An irregular heartbeat, also known as an arrhythmia, is common in the United States with more than three million cases being diagnosed each year. Many arrhythmias are treated with medications or surgical procedures and many people go on to continue working. However, some people suffer from recurrent arrhythmias that interfere with their ability to work.
For These People Social Security Disability May Be an Option
The Social Security Administration recognizes that recurrent arrhythmias can be completely disabling and can prevent a person from working. Accordingly, recurrent arrhythmias are included in the cardiac section of the Social Security Administration’s Blue Book Listing of Impairments. According to Section 4.05 of the Listing of Impairments, a person with a recurrent arrhythmia may qualify for Social Security disability benefits if the recurrent arrhythmia:
- Is not related to reversible causes such as electrolyte abnormalities, digitalis glycoside, or antiarrhythmic drug toxicity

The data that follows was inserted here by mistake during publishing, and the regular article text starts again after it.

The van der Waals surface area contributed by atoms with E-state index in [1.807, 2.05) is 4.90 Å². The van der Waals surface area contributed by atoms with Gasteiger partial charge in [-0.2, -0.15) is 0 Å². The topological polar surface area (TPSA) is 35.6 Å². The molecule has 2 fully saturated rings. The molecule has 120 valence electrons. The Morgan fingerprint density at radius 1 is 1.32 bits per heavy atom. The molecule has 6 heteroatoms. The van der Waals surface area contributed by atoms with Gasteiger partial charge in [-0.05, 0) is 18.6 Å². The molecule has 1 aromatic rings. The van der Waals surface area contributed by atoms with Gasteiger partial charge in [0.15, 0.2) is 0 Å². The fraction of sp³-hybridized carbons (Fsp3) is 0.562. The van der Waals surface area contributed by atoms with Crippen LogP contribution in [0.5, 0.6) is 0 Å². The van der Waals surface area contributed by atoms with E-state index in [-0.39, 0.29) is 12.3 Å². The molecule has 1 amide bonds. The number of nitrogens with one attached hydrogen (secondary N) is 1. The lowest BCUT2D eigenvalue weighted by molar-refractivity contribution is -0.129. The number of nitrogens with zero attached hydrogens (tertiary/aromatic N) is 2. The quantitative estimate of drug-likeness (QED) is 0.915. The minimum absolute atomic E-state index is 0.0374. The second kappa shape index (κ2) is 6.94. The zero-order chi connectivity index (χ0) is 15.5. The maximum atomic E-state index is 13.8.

- Results in uncontrolled and recurrent episodes of cardiac syncope or near syncope despite prescribed treatment and documented by resting or ambulatory electrocardiography or by other appropriate medically acceptable testing coincident with the occurrence of syncope or near syncope
Additionally, a person with a recurrent arrhythmia may qualify for benefits if he meets the standards in another Blue Book listing, if the symptoms of his recurrent arrhythmia are equal in severity to another listing, or if he lacks the residual functional capacity to work.
Whether a person qualifies pursuant to Section 4.05 or in any another way, specific medical documentation will be needed to present with the Social Security disability application and to prove the existence of a qualifying disability.
Get the Help You Need Before You Apply
Anyone applying for Social Security disability—whether because of a recurrent arrhythmia or another reason—deserves to know the rules about how to apply and the potential roadblocks to their fair recoveries. For that reason, we encourage you to read our FREE report, Social Security Disability: What You Need to Know, and to contact our experienced and board certified Social Security disability lawyers directly via this website to schedule an initial consultation if you are considering applying for disability benefits.
by Carl M. Weisbrod Managing Partner of Morgan & Weisbrod, Board Certified in Social Security Disability Law